Why Early Intervention is Critical to Care Teams and Their Organizations

January 4, 2024
Malpractice claims and lawsuits add to the stress for clinicians and care teams

Sadly, in healthcare, things can go wrong despite best intentions. This could be an adverse outcome of a procedure, a diagnosis delay, or a surgical error. Oftentimes, these harm events cause unintentional ripples of hurt—for patients, clinicians, care teams and healthcare organizations. Harm events, which may not be due to medical negligence, can result in malpractice claims or lawsuits, and drain the passion and compassion of even the most confident clinicians. But the impact doesn’t end there. When clinicians and care team members struggle, their healthcare organizations also feel the impact.

A recent Medscape Physicians and Malpractice Report 2023 survey asking physicians on how often they’d been sued for medical malpractice notes that, “encountering a malpractice lawsuit can shock many physicians, trigger a range of emotions and cost irreplaceable time, money and reputational damage.” The emotional impact of claims and lawsuits remains a critical factor in the wellbeing and professional lives of affected physicians and other involved healthcare professionals. Clinicians under the stress of a harm event, malpractice claim, or lawsuit may see fewer patients, disrupt care team cohesion, retire early or leave the practice of medicine altogether—actions that lower productivity, raise costs, and detract from team and patient satisfaction.

Early intervention is key to reducing the amount of suffering involved

Early intervention begins with a simple step: reporting an unanticipated outcome to us. This launches our early intervention program and begins a thorough event analysis to inform the next steps, all the way through to resolution. Our program aims to offer a healthier, more compassionate and meaningful experience of closure for patients, senior living residents, families, care teams and clinicians.

The main goal of our early intervention program is to address harm events sooner so everyone involved can get to a point of resolution and move toward healing faster. In addition, we know from experience that reporting harm events right away is key to learning from mistakes or care process errors so they can be mitigated in the future. These process improvements are critical for care teams and organizations as they move forward and can have a profound effect on the emotional wellbeing of those harmed, while also alleviating stress and sadness for the clinicians and care teams.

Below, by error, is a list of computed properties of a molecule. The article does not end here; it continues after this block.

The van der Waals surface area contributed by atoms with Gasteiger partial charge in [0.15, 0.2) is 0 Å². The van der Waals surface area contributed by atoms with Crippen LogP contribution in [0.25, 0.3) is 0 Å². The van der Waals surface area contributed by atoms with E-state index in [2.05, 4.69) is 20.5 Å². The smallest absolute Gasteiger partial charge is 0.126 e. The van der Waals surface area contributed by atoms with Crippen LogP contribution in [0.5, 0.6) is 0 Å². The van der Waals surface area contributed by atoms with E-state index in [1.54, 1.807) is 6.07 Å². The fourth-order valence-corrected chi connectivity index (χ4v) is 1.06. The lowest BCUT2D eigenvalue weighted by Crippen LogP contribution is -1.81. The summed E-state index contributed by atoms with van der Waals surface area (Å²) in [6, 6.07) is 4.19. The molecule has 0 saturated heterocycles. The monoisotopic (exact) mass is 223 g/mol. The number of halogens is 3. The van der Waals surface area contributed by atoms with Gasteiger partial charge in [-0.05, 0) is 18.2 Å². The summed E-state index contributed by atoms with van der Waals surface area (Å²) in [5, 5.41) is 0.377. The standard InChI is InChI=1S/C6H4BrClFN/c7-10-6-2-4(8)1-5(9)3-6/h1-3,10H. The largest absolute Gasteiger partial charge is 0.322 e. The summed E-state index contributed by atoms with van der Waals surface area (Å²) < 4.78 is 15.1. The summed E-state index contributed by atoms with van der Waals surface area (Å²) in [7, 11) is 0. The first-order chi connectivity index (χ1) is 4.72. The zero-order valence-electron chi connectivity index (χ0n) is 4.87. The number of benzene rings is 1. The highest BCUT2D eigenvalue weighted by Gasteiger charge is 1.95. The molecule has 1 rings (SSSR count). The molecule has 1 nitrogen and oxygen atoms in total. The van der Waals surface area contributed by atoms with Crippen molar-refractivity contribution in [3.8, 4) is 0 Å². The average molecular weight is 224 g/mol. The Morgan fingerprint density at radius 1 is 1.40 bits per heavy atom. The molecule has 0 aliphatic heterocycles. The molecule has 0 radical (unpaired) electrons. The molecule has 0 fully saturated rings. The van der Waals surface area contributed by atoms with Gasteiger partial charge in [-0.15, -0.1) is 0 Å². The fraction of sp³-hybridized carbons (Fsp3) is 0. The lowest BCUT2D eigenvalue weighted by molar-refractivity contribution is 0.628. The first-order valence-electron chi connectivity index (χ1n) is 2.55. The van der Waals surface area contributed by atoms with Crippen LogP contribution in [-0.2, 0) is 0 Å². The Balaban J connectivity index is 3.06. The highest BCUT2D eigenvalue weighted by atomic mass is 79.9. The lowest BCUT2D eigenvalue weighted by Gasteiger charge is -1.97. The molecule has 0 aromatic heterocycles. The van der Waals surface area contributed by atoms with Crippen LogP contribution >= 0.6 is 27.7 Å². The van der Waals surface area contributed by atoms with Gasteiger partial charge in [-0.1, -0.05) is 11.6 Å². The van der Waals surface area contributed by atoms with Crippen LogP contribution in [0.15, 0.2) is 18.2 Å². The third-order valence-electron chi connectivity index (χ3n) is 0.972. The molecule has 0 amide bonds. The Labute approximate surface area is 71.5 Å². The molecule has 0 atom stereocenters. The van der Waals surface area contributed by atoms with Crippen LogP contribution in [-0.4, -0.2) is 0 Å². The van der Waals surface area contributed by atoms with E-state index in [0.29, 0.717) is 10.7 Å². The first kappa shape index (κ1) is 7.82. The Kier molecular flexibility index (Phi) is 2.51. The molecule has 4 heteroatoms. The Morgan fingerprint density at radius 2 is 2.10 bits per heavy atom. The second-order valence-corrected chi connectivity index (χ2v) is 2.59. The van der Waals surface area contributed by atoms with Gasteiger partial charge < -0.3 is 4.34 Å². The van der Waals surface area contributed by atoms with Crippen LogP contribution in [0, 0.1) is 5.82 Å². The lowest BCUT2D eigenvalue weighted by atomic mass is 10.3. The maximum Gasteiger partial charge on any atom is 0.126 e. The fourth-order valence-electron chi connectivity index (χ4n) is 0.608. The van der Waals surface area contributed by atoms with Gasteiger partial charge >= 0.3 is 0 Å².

New research shows that intervening early speeds resolution, lowers costs and promotes healing

Our early intervention experience over the past several years shows the following positive results:

  • Cases that were managed under our early intervention program closed nearly 18 ½ months sooner on average than claims and lawsuits where we did not intervene early, in the same period. The longer that cases are open, the more suffering there is for all involved.
  • Cases that were managed through our early intervention program and closed with indemnity show a 94% reduction in overall expenses.
  • Over the past three years, harm events have been reported nearly a year sooner. We know from experience that reporting harm events right away is key to learning from mistakes.
  • Ninety-eight percent of client survey respondents whose cases were managed through our early intervention program gave the highest rating for overall satisfaction.

Our overarching goal with early intervention is to manage and resolve harm events before they escalate to claims or lawsuits, and to also help care teams and organizations uncover event learnings to mitigate their risk moving forward.

Curi’s risk mitigation resources and guidance are offered for educational and informational purposes only. This information is not medical or legal advice, does not replace independent professional judgment, does not constitute an endorsement of any kind, should not be deemed authoritative, and does not establish a standard of care in clinical settings or in courts of law. If you need legal advice, you should consult your independent/corporate counsel. We have found that using risk mitigation efforts can reduce malpractice risk; however, we do not make any guarantees that following these risk recommendations will prevent a complaint, claim, or suit from occurring, or mitigate the outcome(s) associated with any of them.

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